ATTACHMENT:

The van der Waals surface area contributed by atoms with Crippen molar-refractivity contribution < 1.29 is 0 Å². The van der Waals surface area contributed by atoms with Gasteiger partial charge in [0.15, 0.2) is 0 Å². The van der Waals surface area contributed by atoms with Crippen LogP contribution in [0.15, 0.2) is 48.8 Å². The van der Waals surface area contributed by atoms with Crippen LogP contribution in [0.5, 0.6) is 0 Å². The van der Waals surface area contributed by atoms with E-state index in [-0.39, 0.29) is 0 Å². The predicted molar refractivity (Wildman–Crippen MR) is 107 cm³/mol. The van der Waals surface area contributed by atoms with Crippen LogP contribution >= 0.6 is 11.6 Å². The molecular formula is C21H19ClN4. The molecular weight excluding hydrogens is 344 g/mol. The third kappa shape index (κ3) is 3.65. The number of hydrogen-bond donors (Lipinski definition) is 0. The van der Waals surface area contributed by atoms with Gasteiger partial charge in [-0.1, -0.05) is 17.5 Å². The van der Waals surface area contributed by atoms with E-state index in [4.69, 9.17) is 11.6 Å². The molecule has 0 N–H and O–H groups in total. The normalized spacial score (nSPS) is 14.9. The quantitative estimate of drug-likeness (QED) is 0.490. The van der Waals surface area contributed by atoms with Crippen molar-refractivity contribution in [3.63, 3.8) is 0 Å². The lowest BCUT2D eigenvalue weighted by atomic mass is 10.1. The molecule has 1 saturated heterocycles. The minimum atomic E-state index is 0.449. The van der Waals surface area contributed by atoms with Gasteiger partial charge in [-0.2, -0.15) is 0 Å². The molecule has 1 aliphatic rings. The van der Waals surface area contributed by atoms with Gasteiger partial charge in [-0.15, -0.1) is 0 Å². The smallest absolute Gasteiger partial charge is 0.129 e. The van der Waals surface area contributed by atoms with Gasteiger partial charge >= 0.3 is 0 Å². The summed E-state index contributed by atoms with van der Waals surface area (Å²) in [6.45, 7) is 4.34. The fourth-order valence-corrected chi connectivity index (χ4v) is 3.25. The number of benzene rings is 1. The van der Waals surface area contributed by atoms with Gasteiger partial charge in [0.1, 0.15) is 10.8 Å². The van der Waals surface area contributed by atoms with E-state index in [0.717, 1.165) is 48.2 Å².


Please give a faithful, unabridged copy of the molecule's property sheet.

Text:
The van der Waals surface area contributed by atoms with Crippen molar-refractivity contribution < 1.29 is 0 Å². The van der Waals surface area contributed by atoms with Gasteiger partial charge in [0.15, 0.2) is 0 Å². The van der Waals surface area contributed by atoms with Crippen LogP contribution in [0.15, 0.2) is 48.8 Å². The van der Waals surface area contributed by atoms with Crippen LogP contribution in [0.5, 0.6) is 0 Å². The van der Waals surface area contributed by atoms with E-state index in [-0.39, 0.29) is 0 Å². The predicted molar refractivity (Wildman–Crippen MR) is 107 cm³/mol. The van der Waals surface area contributed by atoms with Crippen LogP contribution >= 0.6 is 11.6 Å². The molecular formula is C21H19ClN4. The molecular weight excluding hydrogens is 344 g/mol. The third kappa shape index (κ3) is 3.65. The number of hydrogen-bond donors (Lipinski definition) is 0. The van der Waals surface area contributed by atoms with Gasteiger partial charge in [-0.1, -0.05) is 17.5 Å². The van der Waals surface area contributed by atoms with E-state index in [4.69, 9.17) is 11.6 Å². The molecule has 0 N–H and O–H groups in total. The normalized spacial score (nSPS) is 14.9. The quantitative estimate of drug-likeness (QED) is 0.490. The van der Waals surface area contributed by atoms with Crippen molar-refractivity contribution in [3.63, 3.8) is 0 Å². The lowest BCUT2D eigenvalue weighted by atomic mass is 10.1. The molecule has 1 saturated heterocycles. The minimum atomic E-state index is 0.449. The van der Waals surface area contributed by atoms with Gasteiger partial charge in [-0.2, -0.15) is 0 Å². The molecule has 1 aliphatic rings. The van der Waals surface area contributed by atoms with Gasteiger partial charge in [-0.15, -0.1) is 0 Å². The smallest absolute Gasteiger partial charge is 0.129 e. The van der Waals surface area contributed by atoms with Gasteiger partial charge >= 0.3 is 0 Å². The summed E-state index contributed by atoms with van der Waals surface area (Å²) in [6.45, 7) is 4.34. The fourth-order valence-corrected chi connectivity index (χ4v) is 3.25. The number of benzene rings is 1. The van der Waals surface area contributed by atoms with Gasteiger partial charge in [0.1, 0.15) is 10.8 Å². The van der Waals surface area contributed by atoms with E-state index in [0.717, 1.165) is 48.2 Å².